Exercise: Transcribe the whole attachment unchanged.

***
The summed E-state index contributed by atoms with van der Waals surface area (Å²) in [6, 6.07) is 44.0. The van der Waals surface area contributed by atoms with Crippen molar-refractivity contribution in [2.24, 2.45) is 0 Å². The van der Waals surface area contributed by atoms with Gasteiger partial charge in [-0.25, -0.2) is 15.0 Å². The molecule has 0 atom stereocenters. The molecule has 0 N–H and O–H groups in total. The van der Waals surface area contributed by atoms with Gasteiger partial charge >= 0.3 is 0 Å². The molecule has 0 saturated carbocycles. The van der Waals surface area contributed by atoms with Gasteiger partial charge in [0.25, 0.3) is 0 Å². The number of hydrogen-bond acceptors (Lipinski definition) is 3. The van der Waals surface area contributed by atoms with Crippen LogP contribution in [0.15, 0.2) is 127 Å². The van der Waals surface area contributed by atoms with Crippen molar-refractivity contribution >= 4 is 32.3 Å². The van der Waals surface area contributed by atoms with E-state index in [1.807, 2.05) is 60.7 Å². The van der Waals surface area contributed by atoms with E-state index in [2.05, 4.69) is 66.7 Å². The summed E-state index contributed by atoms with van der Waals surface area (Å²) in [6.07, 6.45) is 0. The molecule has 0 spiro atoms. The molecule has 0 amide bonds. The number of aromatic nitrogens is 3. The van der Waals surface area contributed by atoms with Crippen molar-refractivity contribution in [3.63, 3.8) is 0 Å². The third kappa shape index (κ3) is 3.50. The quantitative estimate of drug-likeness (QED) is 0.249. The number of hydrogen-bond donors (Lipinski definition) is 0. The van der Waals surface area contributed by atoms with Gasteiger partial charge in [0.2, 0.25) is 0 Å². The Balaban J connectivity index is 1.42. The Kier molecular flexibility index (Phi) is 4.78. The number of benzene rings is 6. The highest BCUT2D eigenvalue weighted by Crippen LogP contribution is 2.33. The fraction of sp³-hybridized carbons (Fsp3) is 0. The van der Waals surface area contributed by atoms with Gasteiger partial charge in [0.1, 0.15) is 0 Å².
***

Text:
The summed E-state index contributed by atoms with van der Waals surface area (Å²) in [6, 6.07) is 44.0. The van der Waals surface area contributed by atoms with Crippen molar-refractivity contribution in [2.24, 2.45) is 0 Å². The van der Waals surface area contributed by atoms with Gasteiger partial charge in [-0.25, -0.2) is 15.0 Å². The molecule has 0 atom stereocenters. The molecule has 0 N–H and O–H groups in total. The van der Waals surface area contributed by atoms with Gasteiger partial charge >= 0.3 is 0 Å². The molecule has 0 saturated carbocycles. The van der Waals surface area contributed by atoms with Gasteiger partial charge in [0.25, 0.3) is 0 Å². The number of hydrogen-bond acceptors (Lipinski definition) is 3. The van der Waals surface area contributed by atoms with Crippen LogP contribution in [0.15, 0.2) is 127 Å². The van der Waals surface area contributed by atoms with Crippen molar-refractivity contribution >= 4 is 32.3 Å². The van der Waals surface area contributed by atoms with E-state index in [1.807, 2.05) is 60.7 Å². The van der Waals surface area contributed by atoms with E-state index in [2.05, 4.69) is 66.7 Å². The summed E-state index contributed by atoms with van der Waals surface area (Å²) in [6.07, 6.45) is 0. The molecule has 0 spiro atoms. The molecule has 0 amide bonds. The number of aromatic nitrogens is 3. The van der Waals surface area contributed by atoms with Crippen molar-refractivity contribution in [3.63, 3.8) is 0 Å². The third kappa shape index (κ3) is 3.50. The quantitative estimate of drug-likeness (QED) is 0.249. The number of hydrogen-bond donors (Lipinski definition) is 0. The van der Waals surface area contributed by atoms with Gasteiger partial charge in [0.2, 0.25) is 0 Å². The Balaban J connectivity index is 1.42. The Kier molecular flexibility index (Phi) is 4.78. The number of benzene rings is 6. The highest BCUT2D eigenvalue weighted by Crippen LogP contribution is 2.33. The fraction of sp³-hybridized carbons (Fsp3) is 0. The van der Waals surface area contributed by atoms with Gasteiger partial charge in [0.1, 0.15) is 0 Å².